Foodservice operations in New Jersey would no longer be allowed to use plastic bags, single-use plastic straws or polystyrene to-go food containers under legislation passed last week by the state legislature.
The bill is now on the desk of Gov. Phil Murphy. If he should sign the measure into law, the limitations would go into effect one year later.
Because of a provision in the act that does not affect eateries—a ban on the use of paper bags by grocery stores—the legislation is viewed as breaking new ground in deflecting single-use items from landfills.
An aide to the governor told local media that Murphy will likely sign the measure into law. But doubts have been raised by other parties who cite the Democrat’s handling of prior recycling measures.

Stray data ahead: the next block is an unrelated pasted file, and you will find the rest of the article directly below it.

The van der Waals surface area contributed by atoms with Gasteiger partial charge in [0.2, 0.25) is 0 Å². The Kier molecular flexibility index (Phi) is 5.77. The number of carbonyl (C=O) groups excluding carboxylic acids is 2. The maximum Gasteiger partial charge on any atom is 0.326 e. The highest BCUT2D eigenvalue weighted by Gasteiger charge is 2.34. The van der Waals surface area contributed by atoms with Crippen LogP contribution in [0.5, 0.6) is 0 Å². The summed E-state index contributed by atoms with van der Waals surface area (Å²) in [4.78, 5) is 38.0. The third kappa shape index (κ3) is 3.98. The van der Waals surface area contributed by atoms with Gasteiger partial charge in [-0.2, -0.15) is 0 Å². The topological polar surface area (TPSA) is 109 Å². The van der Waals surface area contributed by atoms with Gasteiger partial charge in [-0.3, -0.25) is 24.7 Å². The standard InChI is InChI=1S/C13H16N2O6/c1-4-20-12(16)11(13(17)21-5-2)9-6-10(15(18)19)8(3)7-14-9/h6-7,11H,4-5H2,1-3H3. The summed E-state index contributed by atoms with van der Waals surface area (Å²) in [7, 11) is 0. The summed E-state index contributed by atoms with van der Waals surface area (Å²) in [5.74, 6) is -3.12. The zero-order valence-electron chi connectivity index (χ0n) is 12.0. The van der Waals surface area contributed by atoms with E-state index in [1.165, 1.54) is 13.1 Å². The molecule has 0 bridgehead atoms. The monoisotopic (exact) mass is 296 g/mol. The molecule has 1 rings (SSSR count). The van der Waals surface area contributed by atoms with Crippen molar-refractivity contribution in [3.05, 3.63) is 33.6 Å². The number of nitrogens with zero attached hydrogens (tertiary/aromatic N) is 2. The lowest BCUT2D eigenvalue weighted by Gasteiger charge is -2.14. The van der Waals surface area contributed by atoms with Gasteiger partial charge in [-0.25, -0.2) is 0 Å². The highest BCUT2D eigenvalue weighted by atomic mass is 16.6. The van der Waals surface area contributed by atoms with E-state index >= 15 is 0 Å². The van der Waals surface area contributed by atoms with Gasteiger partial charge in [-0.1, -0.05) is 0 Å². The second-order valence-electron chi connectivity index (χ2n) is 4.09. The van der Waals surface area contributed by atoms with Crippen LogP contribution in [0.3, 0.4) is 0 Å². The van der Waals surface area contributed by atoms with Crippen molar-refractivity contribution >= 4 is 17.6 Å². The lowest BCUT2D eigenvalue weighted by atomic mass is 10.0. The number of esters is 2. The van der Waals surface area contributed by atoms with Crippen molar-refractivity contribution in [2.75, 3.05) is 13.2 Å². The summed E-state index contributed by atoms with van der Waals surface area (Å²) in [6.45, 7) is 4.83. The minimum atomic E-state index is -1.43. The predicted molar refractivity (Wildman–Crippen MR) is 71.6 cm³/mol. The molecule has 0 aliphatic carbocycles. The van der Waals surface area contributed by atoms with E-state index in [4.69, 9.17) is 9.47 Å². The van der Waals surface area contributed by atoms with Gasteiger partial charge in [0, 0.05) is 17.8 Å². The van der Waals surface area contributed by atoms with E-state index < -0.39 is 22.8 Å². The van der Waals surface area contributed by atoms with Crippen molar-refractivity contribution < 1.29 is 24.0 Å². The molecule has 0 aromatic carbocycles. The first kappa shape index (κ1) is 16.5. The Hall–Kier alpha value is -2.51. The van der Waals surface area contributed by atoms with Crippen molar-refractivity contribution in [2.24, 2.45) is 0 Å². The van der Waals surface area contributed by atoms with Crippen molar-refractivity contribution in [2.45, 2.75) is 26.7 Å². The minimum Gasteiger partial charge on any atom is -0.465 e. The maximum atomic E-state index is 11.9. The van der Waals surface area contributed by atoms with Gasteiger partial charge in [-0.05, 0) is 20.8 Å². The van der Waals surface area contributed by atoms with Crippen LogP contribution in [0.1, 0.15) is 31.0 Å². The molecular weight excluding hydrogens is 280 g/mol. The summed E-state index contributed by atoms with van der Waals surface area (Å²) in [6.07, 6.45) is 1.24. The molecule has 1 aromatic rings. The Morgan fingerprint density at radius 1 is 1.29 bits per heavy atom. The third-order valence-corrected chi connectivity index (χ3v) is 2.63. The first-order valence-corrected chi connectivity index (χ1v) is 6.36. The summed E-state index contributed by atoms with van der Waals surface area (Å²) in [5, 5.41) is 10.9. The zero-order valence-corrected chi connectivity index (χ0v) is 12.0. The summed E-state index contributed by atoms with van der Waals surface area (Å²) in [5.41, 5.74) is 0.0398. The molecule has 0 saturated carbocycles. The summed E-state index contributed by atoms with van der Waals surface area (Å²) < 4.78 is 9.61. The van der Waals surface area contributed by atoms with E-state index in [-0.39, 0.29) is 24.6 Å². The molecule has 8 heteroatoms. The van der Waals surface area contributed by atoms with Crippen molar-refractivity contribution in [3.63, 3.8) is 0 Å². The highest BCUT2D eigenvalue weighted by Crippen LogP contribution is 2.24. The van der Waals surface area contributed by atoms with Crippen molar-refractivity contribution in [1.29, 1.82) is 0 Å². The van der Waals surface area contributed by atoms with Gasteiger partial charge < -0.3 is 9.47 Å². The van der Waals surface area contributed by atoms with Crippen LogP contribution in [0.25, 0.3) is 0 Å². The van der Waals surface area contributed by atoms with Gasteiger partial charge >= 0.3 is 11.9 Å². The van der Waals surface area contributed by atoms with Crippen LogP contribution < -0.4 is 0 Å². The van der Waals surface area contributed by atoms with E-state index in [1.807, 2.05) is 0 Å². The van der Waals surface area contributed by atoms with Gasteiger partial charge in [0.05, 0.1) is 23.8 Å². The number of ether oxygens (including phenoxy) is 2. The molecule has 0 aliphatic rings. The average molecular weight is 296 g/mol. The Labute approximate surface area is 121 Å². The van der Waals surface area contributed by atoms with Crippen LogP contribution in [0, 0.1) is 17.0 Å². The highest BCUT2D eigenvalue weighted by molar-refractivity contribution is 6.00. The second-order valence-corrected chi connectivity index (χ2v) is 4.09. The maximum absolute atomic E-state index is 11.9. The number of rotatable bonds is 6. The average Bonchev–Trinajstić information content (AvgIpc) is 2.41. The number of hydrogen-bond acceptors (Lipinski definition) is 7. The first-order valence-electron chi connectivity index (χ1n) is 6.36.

In April, at the height of the coronavirus pandemic, the governor signed a landmark bill that required restaurants and institutional foodservices such as prison-feeding operations to recycle food waste. But he has also vetoed prior efforts to discourage the use of non-recyclable bags by levying a charge on their use, saying the nickel charge would be an economic burden.